PopMark Media's October 2011 Confessions of a Small Working Studio: Lessons From Studio Owners

Oct 17, 2011 3:38 PM, By Lisa Horan

Lesson #10: Expect and Embrace Sacrifice

Success in the recording business will not come without some sacrifice, so be prepared to make some of your own. “I work a lot,” admits Dennis. “There are no shortcuts in what I do. I work hard, I live by the calendar so I can get everything done, and I recognize that I’ll have to sacrifice having much of a personal life to do the job I do, but for me the pros outweigh the cons.” If you’re not willing to work hard—sometimes for small material gain—the music industry probably isn’t for you.

Lesson #11: Put the Client First

Every lesson you learn along the way should culminate into one important reality: The work you do is not about you, it’s about your client. “Your clients come to you because they expect you to record and capture their art, not because they want to help you pay your bills for the next month,” says Woodhouse. “It’s your job to put them front and center, to highlight their artistic expression and to add a little more on top to justify why they chose you over the other guy.” If you keep that lesson in mind, you’re on the right track.

Some of Our Favorite “Lessons” from Past “Confessions” Interviewees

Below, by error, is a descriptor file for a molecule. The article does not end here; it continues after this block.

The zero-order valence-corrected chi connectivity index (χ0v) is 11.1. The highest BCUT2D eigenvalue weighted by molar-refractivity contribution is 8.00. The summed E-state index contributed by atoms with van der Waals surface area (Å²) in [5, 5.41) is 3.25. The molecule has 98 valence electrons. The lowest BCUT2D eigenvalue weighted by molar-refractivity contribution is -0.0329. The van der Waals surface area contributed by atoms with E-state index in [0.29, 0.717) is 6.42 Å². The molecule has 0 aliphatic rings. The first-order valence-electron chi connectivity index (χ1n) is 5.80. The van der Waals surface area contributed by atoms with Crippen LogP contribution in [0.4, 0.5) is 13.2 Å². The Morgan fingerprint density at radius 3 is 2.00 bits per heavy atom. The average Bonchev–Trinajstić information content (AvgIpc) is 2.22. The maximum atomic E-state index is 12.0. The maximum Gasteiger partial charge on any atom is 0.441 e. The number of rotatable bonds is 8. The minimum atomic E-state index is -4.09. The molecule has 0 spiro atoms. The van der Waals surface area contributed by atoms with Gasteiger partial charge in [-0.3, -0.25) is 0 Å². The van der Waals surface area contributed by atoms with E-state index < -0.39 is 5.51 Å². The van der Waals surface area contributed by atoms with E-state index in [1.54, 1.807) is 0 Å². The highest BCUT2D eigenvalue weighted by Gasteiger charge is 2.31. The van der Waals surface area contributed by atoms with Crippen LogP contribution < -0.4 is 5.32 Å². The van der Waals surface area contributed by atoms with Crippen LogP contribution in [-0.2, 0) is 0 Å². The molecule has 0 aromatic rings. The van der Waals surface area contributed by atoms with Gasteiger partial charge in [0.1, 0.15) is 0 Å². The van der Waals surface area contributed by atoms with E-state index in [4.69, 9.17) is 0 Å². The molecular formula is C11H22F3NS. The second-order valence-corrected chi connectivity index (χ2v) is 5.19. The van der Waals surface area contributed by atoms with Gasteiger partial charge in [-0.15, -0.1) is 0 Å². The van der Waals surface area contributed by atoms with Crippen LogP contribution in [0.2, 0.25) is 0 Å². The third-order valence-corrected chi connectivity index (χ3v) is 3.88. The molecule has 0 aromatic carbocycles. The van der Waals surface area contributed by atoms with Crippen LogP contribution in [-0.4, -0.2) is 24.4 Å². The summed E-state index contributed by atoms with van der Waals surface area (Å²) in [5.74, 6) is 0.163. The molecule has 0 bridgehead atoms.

“My ultimate goal is to make sure that my client is happy with what I deliver, and I will work on a project until I feel it is acceptable, but at the same time I have to monitor myself and force myself to stop if I see that I’m putting too much time into a project and not getting a fair amount back.”

—Kevin Kniowski, May 2011

"If we’re asking a band to spend their hard-earned money at our studio, especially given the current economy, they have to know that you care how their project turns out. It’s really important to imply a promise that they’re going to leave happy and that we’re going to make sure of it.” 

—Doug McBride, September 2010

“I could set up high-quality Neumann mics in a home studio and the sound would be okay, but the reality is, what I get is not going to sound the same as it does in an acoustically treated space that has been specifically created to record music.” 

—Adelio Lombardi, November 2010

“Just because you have a Pro Tools box doesn’t mean you know how to use it. The more you read and study the craft, and the more you learn about the business of making records, the better you’re going to be able to handle unexpected curves that vocal sessions tend to throw at you during sessions.” 

—Vance Powell, August 2011

"I was fortunate enough to be able to capitalize on [opportunities] by doing the best that I could do on every project that I was given, and I think that is what is largely responsible for what I've been able to do."   

—Andrew Dawson, March 2011

“You’ve got to be ready and you’ve got to be prepared—always!”

—Darlene Love, July 2011

“It's a big deal for artists to go a long way from home to do a recording project, so establishing a sense of familiarity and comfort before they ever set foot in the studio is really important."

—Steve Tviet, June 2010

“We can’t have a client feel like they’re dealing with some apathetic stranger.”

—Andy Symons, October 2009


Lisa Horan, Stephen Joseph Antonelli and Kevin Hill, co-founders and owners of PopMark Media, will be sharing some of their own lessons at the 131st AES Convention in New York on October 22nd when they will be featured on a panel entitled “Lessons from Savvy Owners,” which is sponsored by SPARS. 







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